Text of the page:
It is a custom in all contemplative life monasteries that when a sister passes away, a written account of her life is made. In the case of Saint Thérèse of Lisieux, when she died at the age of only 24, a sister commented that she didn’t know what to write about her because she had only lived in the monastery for nine years and hadn’t done anything extraordinary. Yet, when Mother Agnes, the monastery superior, compiled all the writings and letters of St. Thérèse into a notebook titled, Story of a Soul, this work became a program for life. This “little way,” as she called it, constituted a new way of making holiness accessible to everyone.
According to Saint Thérèse, this path of spiritual childhood consists of three essential elements:
- Abandonment: “It is enough to recognize one’s own nothingness and to abandon oneself like a child into the arms of its Father.” For her, trust is the safest way to lead us to God; trust in the goodness of the Father, who only wants us to love Him and let ourselves be loved by Him. To achieve this, one must stop focusing on oneself and instead always keep one’s gaze on God, emptying oneself so that He can enter fully into us. Jesus does not ask for great things, only gratitude and surrender.
- Humility: “What pleases God is that I love my littleness and poverty; it is the blind hope I have in His mercy.” She found it impossible that there could be another soul weaker and poorer than hers, but instead of disturbing her, this brought her great peace and trust. For Thérèse, holiness does not consist of performing certain works, but in the readiness of the heart to become small and humble. When one falls, one must immediately get up, ask for forgiveness, and throw oneself into the arms of the Father. Certainly, this requires humility, and many of us may not like that, but when the humiliation of knowing ourselves weak and imperfect is accepted joyfully, God immediately returns to the soul and lifts it up.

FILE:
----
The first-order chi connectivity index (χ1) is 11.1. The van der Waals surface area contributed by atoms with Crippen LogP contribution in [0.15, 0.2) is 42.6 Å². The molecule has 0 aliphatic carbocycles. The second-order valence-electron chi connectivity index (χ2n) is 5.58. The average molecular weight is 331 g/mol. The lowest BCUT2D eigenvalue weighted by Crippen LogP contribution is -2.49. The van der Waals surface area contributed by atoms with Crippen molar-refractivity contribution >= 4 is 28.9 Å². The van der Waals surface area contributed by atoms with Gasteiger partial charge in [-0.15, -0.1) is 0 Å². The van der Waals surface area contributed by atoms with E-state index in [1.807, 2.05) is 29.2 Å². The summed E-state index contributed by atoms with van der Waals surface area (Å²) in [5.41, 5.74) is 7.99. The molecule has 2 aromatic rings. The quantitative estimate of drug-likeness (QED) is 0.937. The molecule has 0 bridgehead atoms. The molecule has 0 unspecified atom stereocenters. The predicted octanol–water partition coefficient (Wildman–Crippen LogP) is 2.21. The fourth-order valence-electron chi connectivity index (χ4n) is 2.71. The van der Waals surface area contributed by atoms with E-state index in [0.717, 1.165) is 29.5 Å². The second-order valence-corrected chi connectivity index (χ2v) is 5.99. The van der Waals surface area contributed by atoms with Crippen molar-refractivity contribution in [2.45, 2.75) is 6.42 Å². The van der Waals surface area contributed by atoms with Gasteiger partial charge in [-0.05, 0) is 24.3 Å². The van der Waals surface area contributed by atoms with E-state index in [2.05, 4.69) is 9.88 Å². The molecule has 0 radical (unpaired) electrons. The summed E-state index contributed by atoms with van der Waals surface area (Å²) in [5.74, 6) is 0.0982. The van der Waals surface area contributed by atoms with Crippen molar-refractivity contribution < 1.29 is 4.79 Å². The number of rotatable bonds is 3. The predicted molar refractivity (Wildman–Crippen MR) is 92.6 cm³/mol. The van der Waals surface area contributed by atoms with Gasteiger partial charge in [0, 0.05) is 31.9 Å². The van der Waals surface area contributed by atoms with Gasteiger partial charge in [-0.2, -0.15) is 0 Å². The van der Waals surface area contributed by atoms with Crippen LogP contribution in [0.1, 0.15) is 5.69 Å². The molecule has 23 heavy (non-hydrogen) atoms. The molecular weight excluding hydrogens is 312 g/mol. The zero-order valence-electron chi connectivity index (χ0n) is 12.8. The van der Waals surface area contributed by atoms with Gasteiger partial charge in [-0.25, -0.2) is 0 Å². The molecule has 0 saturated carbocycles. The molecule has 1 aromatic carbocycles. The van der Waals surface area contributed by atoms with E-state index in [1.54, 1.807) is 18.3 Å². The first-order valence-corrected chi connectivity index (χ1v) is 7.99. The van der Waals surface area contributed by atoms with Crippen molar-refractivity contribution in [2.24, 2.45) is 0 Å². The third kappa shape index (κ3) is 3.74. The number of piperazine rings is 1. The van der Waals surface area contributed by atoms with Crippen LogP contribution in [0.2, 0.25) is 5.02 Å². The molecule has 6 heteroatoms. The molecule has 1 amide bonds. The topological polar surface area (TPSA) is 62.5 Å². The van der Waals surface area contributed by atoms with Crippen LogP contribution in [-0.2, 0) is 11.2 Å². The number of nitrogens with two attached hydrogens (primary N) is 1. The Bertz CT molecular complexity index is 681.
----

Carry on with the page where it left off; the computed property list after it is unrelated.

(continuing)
- Fidelity to small details: “Since my soul is surrendered to Love, all my actions, even the smallest ones, bear the divine seal.” It is preferable to do something apparently insignificant but with love, than do something heroic with less love. She did not want to waste even a small sacrifice, a word, or a look, doing everything out of love.
In today’s world, where the common and simple have lost their value, and only what makes noise and attracts attention matters, it is advisable to take up the “little way” of Saint Thérèse to achieve peace and holiness: “Doing ordinary things with extraordinary love.”
All the above quotes are from Saint Thérèse of Lisieux.
Mother María Elena Martínez is a nun, born in Mexico City, where she still resides today. She has had a consecrated life for more than 30 years. She is currently a member of a community called María Madre del Amor which is dedicated to evangelization through Emmaus retreats in parishes and prisons and Sicar retreats for young people.